What's that? a fundamental investing question? TIME FOR STOCK CRAZINESS 101!
Burton Malkiel uses the two terms "firm foundation theory" and "castle in the air theory" in his seminal book A Random Walk Down Wall Street to describe two competing understandings of basic investment. "Castle in the air theory" is generally blamed on none other than John Maynard Keynes, but I can't find any source. Keynes is generally blamed for a lot of great quotes, such as "the market can remain irrational longer than you can remain solvent" (more on that in a minute). "Firm foundation theory" is Malkiel's renaming of Intrinsic Value Theory, which goes back to Adam Smith and Karl Marx.
The reality is that these theories describe economic behavior, not psychological behavior, and both theories have their proponents.
An example of Intrinsic Value Theory is that GM stock is worth about $40 a share because it pays 30-40 cents a share, four quarters a year, sunrise sunset. Hold GM for a hundred quarters at $40 and it has paid for itself even if it never moves. An example of castle-in-the-air theory (I much prefer the term "greater fool theory" (see below)) is that Tesla stock is worth $326 a share today because tomorrow it will be worth $400. Hold Tesla for three weeks and sell it and you've made 25%.
Unless you don't.
Intrinsic Value Theory holds that Bitcoin has questionable intrinsic value. If you delve into it you observe that it's a useful black market trade good for transacting and holding value outside the possibilities of regulation or policing. At 288 kW/h per transaction and climbing, it has no intrinsic value as a medium of regular exchange.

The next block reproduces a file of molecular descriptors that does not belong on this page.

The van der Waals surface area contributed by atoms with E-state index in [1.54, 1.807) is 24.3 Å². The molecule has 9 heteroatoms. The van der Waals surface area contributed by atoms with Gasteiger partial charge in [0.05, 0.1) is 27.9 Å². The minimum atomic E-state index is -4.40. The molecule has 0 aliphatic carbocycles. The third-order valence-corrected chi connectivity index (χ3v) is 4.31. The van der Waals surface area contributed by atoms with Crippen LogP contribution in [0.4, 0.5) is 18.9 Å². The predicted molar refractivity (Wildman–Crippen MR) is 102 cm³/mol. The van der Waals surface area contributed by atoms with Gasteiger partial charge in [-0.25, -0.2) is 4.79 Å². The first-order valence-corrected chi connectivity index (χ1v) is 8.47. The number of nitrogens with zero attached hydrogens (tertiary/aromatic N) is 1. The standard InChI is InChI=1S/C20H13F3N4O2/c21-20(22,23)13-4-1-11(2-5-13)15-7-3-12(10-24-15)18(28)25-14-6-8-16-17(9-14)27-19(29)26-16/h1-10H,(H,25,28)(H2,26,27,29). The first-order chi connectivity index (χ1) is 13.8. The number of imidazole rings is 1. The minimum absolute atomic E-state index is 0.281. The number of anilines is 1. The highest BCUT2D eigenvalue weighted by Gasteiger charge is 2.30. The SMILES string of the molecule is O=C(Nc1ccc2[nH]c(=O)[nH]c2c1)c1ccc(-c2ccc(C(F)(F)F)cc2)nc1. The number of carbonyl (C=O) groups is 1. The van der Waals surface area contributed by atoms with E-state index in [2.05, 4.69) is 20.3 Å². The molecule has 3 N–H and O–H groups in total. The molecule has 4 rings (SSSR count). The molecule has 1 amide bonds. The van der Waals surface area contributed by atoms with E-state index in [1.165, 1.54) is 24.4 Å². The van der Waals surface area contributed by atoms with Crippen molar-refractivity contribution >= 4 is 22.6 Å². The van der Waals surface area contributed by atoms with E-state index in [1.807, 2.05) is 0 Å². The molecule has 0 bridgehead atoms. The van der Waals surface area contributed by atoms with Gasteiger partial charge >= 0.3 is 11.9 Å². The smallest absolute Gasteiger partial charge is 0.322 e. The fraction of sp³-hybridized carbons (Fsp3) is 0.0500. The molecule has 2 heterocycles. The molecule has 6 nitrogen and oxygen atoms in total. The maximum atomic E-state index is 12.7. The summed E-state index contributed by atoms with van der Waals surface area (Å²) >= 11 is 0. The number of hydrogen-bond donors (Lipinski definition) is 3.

Greater Fool Theory holds that Bitcoin is absolutely worth $17k today because some schlub is going to buy it for $19k tomorrow.
Unless he doesn't.
The advantage of Intrinsic Value Theory is you can calculate it. It's based on numbers and math and charts and truth. The disadvantage of Intrinsic Value Theory is it would have told you only a moron pays $1000 for BTC at the beginning of the year because eventually people will figure out it's worthless.
The advantage of Greater Fool Theory is people are so much stupider with money than you can really conceive, probably because we so rarely talk about it in frank, honest ways we can all learn from. Failure is a source of shame and rarely discussed; we all point at the Lehman brothers and LTCMs of the world as if to imply they failed because they weren't virtuous enough, rather than that their number came up. As such, markets generally will pile on for much longer than really makes sense, generally because the people with the most sense have exited and leave a feeding frenzy of late-arrivers and neophytes in their wake. The disadvantage of Greater Fool Theory is you're banking on the predictability of a stampede.
So. Not a bad time to cash out? Shit could go to $30k next week. Shit could go to $1k.
The market can remain irrational longer than you can remain solvent.
- Probably not John Maynard Keynes
Another motherless maxim is "recessions return money to its rightful owners." One of the guys I follow tweeted to a heckler last week "Yeah, I missed Bitcoin. I also missed housing, the tech bubble and Black Monday. That's why I'm still here, fucko."
See: Greater Fool Theory on Wikipedia, which suggests you see also: